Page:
As we all know, it has been tremendously exhausting to deal with the faulty logic, made up truths, and cognitive bullying that has characterized Trumpland these last years.  Well before Trump even took office, many of us were calling attention to the collective brain rot his administration was sure to cause.  We documented the lies, the BS, the tortured reasoning, the gaslighting and the outright absurdity of many Trumpist claims. And we worried that having such a disinformation machine occupy the White House would pose a grave threat for the future of our democracy.

On January 6, when the U.S. Capitol was stormed by a mob of insurrectionists hellbent on disrupting the electoral process, we got a chilling glimpse of what many of us had predicted. It is not just that 70 percent of Trump supporters don't think the election was free and fair. It is that a significant subset of them thought that the appropriate response was to enter the Capitol by force and violently stop the certification of Joe Biden as the next president of the United States.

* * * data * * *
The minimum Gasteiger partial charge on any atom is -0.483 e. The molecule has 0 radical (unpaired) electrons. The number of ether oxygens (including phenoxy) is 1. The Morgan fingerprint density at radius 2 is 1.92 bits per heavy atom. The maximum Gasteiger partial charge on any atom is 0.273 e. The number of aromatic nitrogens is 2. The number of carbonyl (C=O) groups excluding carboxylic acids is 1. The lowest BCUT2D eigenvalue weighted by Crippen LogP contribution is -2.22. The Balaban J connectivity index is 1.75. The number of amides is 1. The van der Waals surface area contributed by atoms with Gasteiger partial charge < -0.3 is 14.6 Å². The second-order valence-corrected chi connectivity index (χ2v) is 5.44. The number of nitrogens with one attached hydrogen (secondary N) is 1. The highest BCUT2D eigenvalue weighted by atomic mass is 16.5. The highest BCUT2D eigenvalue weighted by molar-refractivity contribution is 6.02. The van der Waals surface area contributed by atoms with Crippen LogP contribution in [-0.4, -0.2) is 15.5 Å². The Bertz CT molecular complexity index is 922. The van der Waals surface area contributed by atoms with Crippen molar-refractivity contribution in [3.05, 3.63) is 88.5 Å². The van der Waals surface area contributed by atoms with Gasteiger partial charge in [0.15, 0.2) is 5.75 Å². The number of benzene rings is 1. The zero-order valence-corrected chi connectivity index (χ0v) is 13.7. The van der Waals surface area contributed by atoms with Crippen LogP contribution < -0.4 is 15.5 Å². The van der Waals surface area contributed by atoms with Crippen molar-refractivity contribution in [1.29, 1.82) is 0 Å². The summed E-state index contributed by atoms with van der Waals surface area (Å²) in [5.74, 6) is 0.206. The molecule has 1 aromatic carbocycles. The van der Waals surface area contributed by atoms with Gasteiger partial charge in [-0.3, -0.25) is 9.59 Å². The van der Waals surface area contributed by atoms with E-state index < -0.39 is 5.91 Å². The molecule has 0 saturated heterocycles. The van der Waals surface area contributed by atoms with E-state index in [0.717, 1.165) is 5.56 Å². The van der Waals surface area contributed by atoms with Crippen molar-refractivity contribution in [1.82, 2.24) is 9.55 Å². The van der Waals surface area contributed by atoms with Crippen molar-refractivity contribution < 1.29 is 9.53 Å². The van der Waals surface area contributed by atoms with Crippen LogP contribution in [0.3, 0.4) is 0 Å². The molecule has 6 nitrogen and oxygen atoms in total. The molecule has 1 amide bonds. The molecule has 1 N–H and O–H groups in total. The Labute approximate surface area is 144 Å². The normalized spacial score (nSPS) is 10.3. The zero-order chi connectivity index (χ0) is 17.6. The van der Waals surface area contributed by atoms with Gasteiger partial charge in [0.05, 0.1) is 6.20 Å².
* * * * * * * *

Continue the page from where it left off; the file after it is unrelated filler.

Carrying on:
These people believed that the best way to defend our democracy was to destroy it. That literally made sense to them. 

What this means is that the problem we face is far deeper than a community trapped in its own delusional reality. The problem is not just the culture of lies and deception and bluster and bragging; the problem is the cult itself.

This vocal subset of Trump supporters didn't just swallow falsehoods; they were brainwashed. Moreover, they weren't just confused about the facts. The core concern is not just disinformation; it is the violent response to it. So, if we are going to recover from the Trump years we will have to recognize that we need to do more than stop the lies. We also have to stop the actions and behaviors that have been justified by these lies. His diehard supporters will require collective deprogramming. 

The Cult of Trump